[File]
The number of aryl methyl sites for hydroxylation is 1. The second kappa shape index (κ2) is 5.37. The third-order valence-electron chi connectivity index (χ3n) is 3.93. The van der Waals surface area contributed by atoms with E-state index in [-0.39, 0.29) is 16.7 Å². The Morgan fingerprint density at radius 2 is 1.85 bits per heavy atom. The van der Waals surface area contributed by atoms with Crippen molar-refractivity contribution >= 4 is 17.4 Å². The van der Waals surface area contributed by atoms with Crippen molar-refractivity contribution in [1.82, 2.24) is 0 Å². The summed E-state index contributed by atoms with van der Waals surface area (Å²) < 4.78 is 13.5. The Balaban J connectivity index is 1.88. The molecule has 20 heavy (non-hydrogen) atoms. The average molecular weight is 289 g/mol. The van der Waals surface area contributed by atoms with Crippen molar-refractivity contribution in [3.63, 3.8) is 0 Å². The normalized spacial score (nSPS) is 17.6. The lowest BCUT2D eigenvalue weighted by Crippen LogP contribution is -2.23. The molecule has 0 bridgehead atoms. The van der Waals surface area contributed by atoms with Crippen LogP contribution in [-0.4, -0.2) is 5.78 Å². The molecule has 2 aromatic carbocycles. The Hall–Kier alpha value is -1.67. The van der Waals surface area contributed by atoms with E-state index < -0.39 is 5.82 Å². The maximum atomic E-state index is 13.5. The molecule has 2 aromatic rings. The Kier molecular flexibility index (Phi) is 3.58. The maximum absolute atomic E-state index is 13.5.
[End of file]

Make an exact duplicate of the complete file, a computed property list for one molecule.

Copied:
The number of aryl methyl sites for hydroxylation is 1. The second kappa shape index (κ2) is 5.37. The third-order valence-electron chi connectivity index (χ3n) is 3.93. The van der Waals surface area contributed by atoms with E-state index in [-0.39, 0.29) is 16.7 Å². The Morgan fingerprint density at radius 2 is 1.85 bits per heavy atom. The van der Waals surface area contributed by atoms with Crippen molar-refractivity contribution >= 4 is 17.4 Å². The van der Waals surface area contributed by atoms with Crippen molar-refractivity contribution in [1.82, 2.24) is 0 Å². The summed E-state index contributed by atoms with van der Waals surface area (Å²) < 4.78 is 13.5. The Balaban J connectivity index is 1.88. The molecule has 20 heavy (non-hydrogen) atoms. The average molecular weight is 289 g/mol. The van der Waals surface area contributed by atoms with Crippen molar-refractivity contribution in [3.63, 3.8) is 0 Å². The normalized spacial score (nSPS) is 17.6. The lowest BCUT2D eigenvalue weighted by Crippen LogP contribution is -2.23. The molecule has 0 bridgehead atoms. The van der Waals surface area contributed by atoms with Crippen LogP contribution in [-0.4, -0.2) is 5.78 Å². The molecule has 2 aromatic carbocycles. The Hall–Kier alpha value is -1.67. The van der Waals surface area contributed by atoms with E-state index < -0.39 is 5.82 Å². The maximum atomic E-state index is 13.5. The molecule has 2 aromatic rings. The Kier molecular flexibility index (Phi) is 3.58. The maximum absolute atomic E-state index is 13.5.